Qatar starts aggressive LNG expansion! Major role to Ocean LNG and Powerglobe for the LNG supply across Europe

Qatar embarks on aggressive LNG strategy after country’s decision to further expand its liquefaction capacity is a clear signal to competitors that it will vigorously defend its share of the LNG market, ore even to increase further especially across Europe. QATAR is adamant about remaining a dominant LNG supplier next decade and beyond. For Qatari exports to Europe the South Hook terminal (UK) and Adriatic (Italy) remains the major priorities, with Revithoussa Import Terminal of Greece to become the export target for 2020 and 2021. Revithoussa it seems an ideal LNG delivery destination after the expansion of its storage capacity from 120kcm to 210kcm of LNG and three storage tanks. Additionally, Revithoussa could be a very flexible terminal for cargoes diversion across Mediterranean markets, including Italy, Spain, DEFA-Cyprus (expected from 2022), Atherinolakos-Crete island POWER4CRETE project introduced to PPC by Powerglobe and Malta.

Qatar’s Energy Minister and Chief Executive of Qatar Petroleum (QP), H.E. Saad Sherida al-Kaabi (QGN: photo)

The latest announcement that the country intends to expand its liquefaction capacity to 130mtpa by 2027 from around 77mtpa currently says it all. The development came around a month after Qatar’s energy minister and chief executive of Qatar Petroleum (QP), Saad Sherida al-Kaabi (photo) said the company is not aggressive enough in its growth strategy. It is clear Qatar – which supplies its customers mostly under long-term, oil-indexed contracts – will aggressively defend its share of the LNG market despite rising competition from the likes of the United States, Australia and Russia.

Moreover, Qatar is also making sure it remains a reliable LNG supplier and that it finds new customers for additional volumes. Even before the November announcement, Qatar had been moving ahead with increasing its liquefaction capacity to 110mtpa, with the first LNG from the expansion expected in 2024. Qatar’s stance on further boosting its liquefaction capacity wil exacerbate challenges faced by proposed LNG export projects in the US, Canada and Africa that have yet to take FID.

Meanwhile, Doha is diversifying its LNG supply strategy by taking stakes in proposed plants outside Qatar. In February, QP took FID on the Golden Pass LNG project in the US, which it is jointly developing with ExxonMobil. The facility will have three 5.2mtpa trains, the first of which Exxon expects to come online in 2024. Golden Pass will be QP’s strategic project to serve the European LNG market, with Ocean LNG and Powerglobe, while freeing up more Ras Laffan volumes for key Asian customers. This will also give Doha the flexibility of having additional supply sources in case geopolitics disrupts LNG flows from the Middle East. Additionally, LNG shipping charter rates for European deliveries are expected to rise considerarbly.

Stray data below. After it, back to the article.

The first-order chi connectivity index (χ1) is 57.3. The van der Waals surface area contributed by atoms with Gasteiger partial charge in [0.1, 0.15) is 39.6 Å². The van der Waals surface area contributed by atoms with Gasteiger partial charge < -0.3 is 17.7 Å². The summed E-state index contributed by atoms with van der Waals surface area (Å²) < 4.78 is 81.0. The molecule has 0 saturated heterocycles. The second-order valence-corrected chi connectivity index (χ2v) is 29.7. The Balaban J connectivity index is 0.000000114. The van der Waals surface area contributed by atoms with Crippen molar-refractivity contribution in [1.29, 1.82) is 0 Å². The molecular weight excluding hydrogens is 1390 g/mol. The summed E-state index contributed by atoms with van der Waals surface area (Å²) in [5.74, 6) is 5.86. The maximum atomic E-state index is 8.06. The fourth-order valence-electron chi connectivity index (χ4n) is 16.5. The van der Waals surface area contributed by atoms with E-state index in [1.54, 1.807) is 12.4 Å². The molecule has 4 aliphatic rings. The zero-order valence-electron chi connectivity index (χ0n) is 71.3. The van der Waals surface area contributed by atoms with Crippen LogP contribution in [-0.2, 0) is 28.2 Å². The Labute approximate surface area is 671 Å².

Qatar’s decision to expand its liquefaction capacity further is underpinned by greater exploitation of its North Dome acreage. PG new studies, Doha has announced that North Dome’s productive layers extend well into Qatari land in Ras Laffan, which is the reason behind the latest expansion plan. Qatar will immediately start the necessary engineering work for two additional LNG mega trains with a combined liquefaction capacity of 16mtpa. Doha’s previous decision to boost capacity to 110mtpa was also driven by potential for incremental production from the North Dome. Project moving full steam ahead Doha intends to implement the expansion project at the earliest opportunity. In April, QP invited EPC tenders for the four trains that would bring its liquefaction capacity to 110mtpa.

The EPC tender was followed by a flurry of activity in May, when QP invited tenders for the reservation of the ship construction capacity required for its LNG carrierfleet in light of the 110mtpa expansion plan. QP expects to purchase 60 new LNG carriers, with the potential to exceed 100 new vessels over the next decade. QP also awarded contracts in May for eight offshore jackup drilling rigs required for the expansion. The rigs are expected to come online starting from January 2020. The same month, QP invited EPC tenders for the expansion of its common lean LNG storage as well as the loading and export facilities for the expansion project. This was followed by the company awarding the FEED contract for the project’s offshore pipelines and topside facilities.

Meanwhile, Qatar is ensuring outlets for its LNG ahead of the expansion project coming online. In September, Qatar Terminal Limited – a subsidiary of QP – signed a long-term agreement with Fluxys Belgium to book the full capacity of the Zeebrugge LNG terminal up to 2044. Elsewhere, QP and Exxon together have controlling stakes at the UK’s South Hook and Italy’s Rovigo terminals.
Also, in September, subsidiaries of QP, PG and Shell signed a shareholder agreement to establish a company that would provide global LNG bunkering services. QP expects global demand for LNG bunkering to reach 35mtpa by 2035. The new company’s business areas will include LNG procurement, setting up LNG bunkering infrastructure at strategic locations around the world and facilitating the sale of LNG as a marine fuel to end-customers globally. Focus on oil-indexed long-term contracts Qatar expects the dominance of long-term contracts for LNG to continue as they offer security of supply to buyers. Doha prides itself on being a reliable supplier. It has been willing to offer flexibility in terms of removing destination clauses from some contracts, but it has not compromised on oil indexation.